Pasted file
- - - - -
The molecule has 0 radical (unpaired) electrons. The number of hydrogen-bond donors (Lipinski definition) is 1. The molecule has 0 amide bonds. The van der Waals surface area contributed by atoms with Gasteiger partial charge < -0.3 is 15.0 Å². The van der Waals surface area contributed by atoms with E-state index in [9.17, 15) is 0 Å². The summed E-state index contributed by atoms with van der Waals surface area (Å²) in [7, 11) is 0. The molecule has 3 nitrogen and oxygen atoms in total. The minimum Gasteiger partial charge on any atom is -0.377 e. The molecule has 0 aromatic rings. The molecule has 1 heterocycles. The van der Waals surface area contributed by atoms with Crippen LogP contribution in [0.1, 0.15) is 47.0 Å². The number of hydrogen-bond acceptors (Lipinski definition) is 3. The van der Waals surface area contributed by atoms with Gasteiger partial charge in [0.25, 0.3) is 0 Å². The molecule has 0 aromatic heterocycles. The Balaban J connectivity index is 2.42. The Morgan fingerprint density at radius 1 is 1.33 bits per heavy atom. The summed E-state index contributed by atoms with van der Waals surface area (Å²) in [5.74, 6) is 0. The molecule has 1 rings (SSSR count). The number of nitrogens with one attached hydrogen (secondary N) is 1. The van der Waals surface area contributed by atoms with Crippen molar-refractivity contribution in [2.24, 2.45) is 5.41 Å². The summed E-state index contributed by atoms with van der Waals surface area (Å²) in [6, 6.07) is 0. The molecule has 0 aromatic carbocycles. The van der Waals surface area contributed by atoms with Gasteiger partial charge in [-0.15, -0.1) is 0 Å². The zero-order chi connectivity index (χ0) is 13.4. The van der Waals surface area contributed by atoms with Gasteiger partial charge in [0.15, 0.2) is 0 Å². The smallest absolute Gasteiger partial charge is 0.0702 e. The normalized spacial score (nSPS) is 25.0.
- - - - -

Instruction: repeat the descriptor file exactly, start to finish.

The molecule has 0 radical (unpaired) electrons. The number of hydrogen-bond donors (Lipinski definition) is 1. The molecule has 0 amide bonds. The van der Waals surface area contributed by atoms with Gasteiger partial charge < -0.3 is 15.0 Å². The van der Waals surface area contributed by atoms with E-state index in [9.17, 15) is 0 Å². The summed E-state index contributed by atoms with van der Waals surface area (Å²) in [7, 11) is 0. The molecule has 3 nitrogen and oxygen atoms in total. The minimum Gasteiger partial charge on any atom is -0.377 e. The molecule has 0 aromatic rings. The molecule has 1 heterocycles. The van der Waals surface area contributed by atoms with Crippen LogP contribution in [0.1, 0.15) is 47.0 Å². The number of hydrogen-bond acceptors (Lipinski definition) is 3. The van der Waals surface area contributed by atoms with Gasteiger partial charge in [0.25, 0.3) is 0 Å². The molecule has 0 aromatic heterocycles. The Balaban J connectivity index is 2.42. The Morgan fingerprint density at radius 1 is 1.33 bits per heavy atom. The summed E-state index contributed by atoms with van der Waals surface area (Å²) in [5.74, 6) is 0. The molecule has 1 rings (SSSR count). The number of nitrogens with one attached hydrogen (secondary N) is 1. The van der Waals surface area contributed by atoms with Crippen molar-refractivity contribution in [2.24, 2.45) is 5.41 Å². The summed E-state index contributed by atoms with van der Waals surface area (Å²) in [6, 6.07) is 0. The molecule has 0 aromatic carbocycles. The van der Waals surface area contributed by atoms with Gasteiger partial charge in [-0.15, -0.1) is 0 Å². The zero-order chi connectivity index (χ0) is 13.4. The van der Waals surface area contributed by atoms with Gasteiger partial charge in [0.15, 0.2) is 0 Å². The smallest absolute Gasteiger partial charge is 0.0702 e. The normalized spacial score (nSPS) is 25.0.